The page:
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HEAL THYSELF

The Health Department recently released a list of around 1,000 missing government doctors. The Health Department was not aware of the whereabouts of these doctors after they joined the Provincial Medical Health Services .Joint directors in the Health Department conducted surprise checks at district hospitals, community health centres and primary health centres across the State in mid-December. Over 600 doctors were found absent. Addressing a public meeting, Chief Minister Mulayam Singh Yadav called upon the government doctors to render services in rural areas.

india Updated: Jan 01, 2006 00:11 IST

With over a thousand government doctors missing, 3,000 posts lying vacant, low perks and lack of facilities, the PMHS has lost its sheen .

The Health Department recently released a list of around 1,000 missing government doctors. The Health Department was not aware of the whereabouts of these doctors after they joined the Provincial Medical Health Services (PMHS).

Joint directors in the Health Department conducted surprise checks at district hospitals, community health centres and primary health centres across the State in mid-December. Over 600 doctors were found absent.

Addressing a public meeting, Chief Minister Mulayam Singh Yadav called upon the government doctors to render services in rural areas. According to Health Department officials, over 200 health centres located in villages were running without doctors.

GOVERNMENT DOCTORS are on the run in Uttar Pradesh and the State Government has launched a manhunt for them. On the directives of the Allahabad High Court, thousands of doctors were transferred and the government ordered cadre review of the services. Later, the government threatened action against errant doctors, but the condition in government hospitals still leaves a lot to be desired.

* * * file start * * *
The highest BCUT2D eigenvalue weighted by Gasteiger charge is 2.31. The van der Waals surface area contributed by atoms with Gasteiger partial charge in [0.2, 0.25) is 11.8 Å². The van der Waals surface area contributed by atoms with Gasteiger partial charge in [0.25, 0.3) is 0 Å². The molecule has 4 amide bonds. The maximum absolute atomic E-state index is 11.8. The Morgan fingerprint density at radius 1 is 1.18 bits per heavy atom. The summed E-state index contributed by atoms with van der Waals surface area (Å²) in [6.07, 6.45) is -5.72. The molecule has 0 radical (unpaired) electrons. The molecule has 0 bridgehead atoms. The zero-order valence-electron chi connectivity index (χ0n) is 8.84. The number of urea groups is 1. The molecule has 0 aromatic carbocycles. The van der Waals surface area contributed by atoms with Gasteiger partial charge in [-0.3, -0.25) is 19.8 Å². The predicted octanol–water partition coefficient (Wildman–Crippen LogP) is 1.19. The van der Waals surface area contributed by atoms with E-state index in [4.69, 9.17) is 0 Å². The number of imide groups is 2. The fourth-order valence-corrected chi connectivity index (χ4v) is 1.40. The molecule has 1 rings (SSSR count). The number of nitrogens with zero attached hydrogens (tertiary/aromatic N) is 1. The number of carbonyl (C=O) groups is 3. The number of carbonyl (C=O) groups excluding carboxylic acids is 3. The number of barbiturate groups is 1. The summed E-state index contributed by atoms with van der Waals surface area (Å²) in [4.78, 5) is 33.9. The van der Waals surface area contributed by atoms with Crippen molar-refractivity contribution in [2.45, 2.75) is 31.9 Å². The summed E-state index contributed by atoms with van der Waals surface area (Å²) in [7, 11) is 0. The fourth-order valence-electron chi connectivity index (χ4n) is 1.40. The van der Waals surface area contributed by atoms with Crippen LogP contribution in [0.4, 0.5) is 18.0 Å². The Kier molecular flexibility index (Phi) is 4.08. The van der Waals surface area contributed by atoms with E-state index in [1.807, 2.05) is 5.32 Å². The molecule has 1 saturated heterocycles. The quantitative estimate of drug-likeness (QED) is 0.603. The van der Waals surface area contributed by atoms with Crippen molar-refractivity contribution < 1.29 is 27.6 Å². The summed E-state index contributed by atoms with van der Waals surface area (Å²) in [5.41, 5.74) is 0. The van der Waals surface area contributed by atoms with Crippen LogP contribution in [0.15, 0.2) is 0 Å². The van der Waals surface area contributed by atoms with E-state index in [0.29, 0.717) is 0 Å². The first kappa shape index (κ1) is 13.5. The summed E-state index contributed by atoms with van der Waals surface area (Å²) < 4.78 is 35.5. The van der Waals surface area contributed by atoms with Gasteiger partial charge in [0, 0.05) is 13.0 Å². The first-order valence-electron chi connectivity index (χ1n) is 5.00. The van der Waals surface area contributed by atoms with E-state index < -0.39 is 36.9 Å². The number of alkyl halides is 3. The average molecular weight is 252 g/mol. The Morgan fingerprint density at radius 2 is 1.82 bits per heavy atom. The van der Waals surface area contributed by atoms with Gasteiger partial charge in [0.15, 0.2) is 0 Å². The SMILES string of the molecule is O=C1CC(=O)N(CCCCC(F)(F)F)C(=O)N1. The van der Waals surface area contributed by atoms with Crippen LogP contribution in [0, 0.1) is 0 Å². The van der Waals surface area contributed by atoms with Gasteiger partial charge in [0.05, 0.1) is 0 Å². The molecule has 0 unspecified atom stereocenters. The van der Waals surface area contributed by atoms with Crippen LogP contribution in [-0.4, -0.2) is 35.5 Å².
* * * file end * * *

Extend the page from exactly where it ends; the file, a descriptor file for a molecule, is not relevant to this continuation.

The Uttar Pradesh Medical Health Services (UPMHS) was once considered a prestigious service. It was the first choice of medicos passing out of medical colleges, but today the service has lost its sheen and is the last preference of students coming out of the portals of medical colleges.

Now, over 3,000 posts of doctors are lying vacant and no recruitment has been carried out in the last four years. In 1996, only 50 per cent of the doctors who qualified in the PMHS examination joined the service. In 1997, only 40 per cent of successful candidates joined duty. The graph continued its downward trend and in 1998 only 30 per cent of successful candidates joined the service.

Though the State Public Service Commission has initiated the process for recruitment of doctors, officials are worried as the best lot of medical colleges are shying away from the service. Why has the rot set in the prestigious service?

Provincial Medical Services Association (PMSA) president Dr RB Agarwal blames service conditions of government doctors and the social factor for the slide. In comparison to other state services, government doctors join the service late since they spend a long time on education. When a doctor joins the service, he finds officers of other government services enjoying better service conditions and perks.

Medical officers working with the Central Government are equal in rank to doctors of the State cadre, but Central cadre doctors get more non -practicising allowance (NPA). Even in Bihar, government doctors get 25 per cent NPA, whereas in UP it is 10 per cent.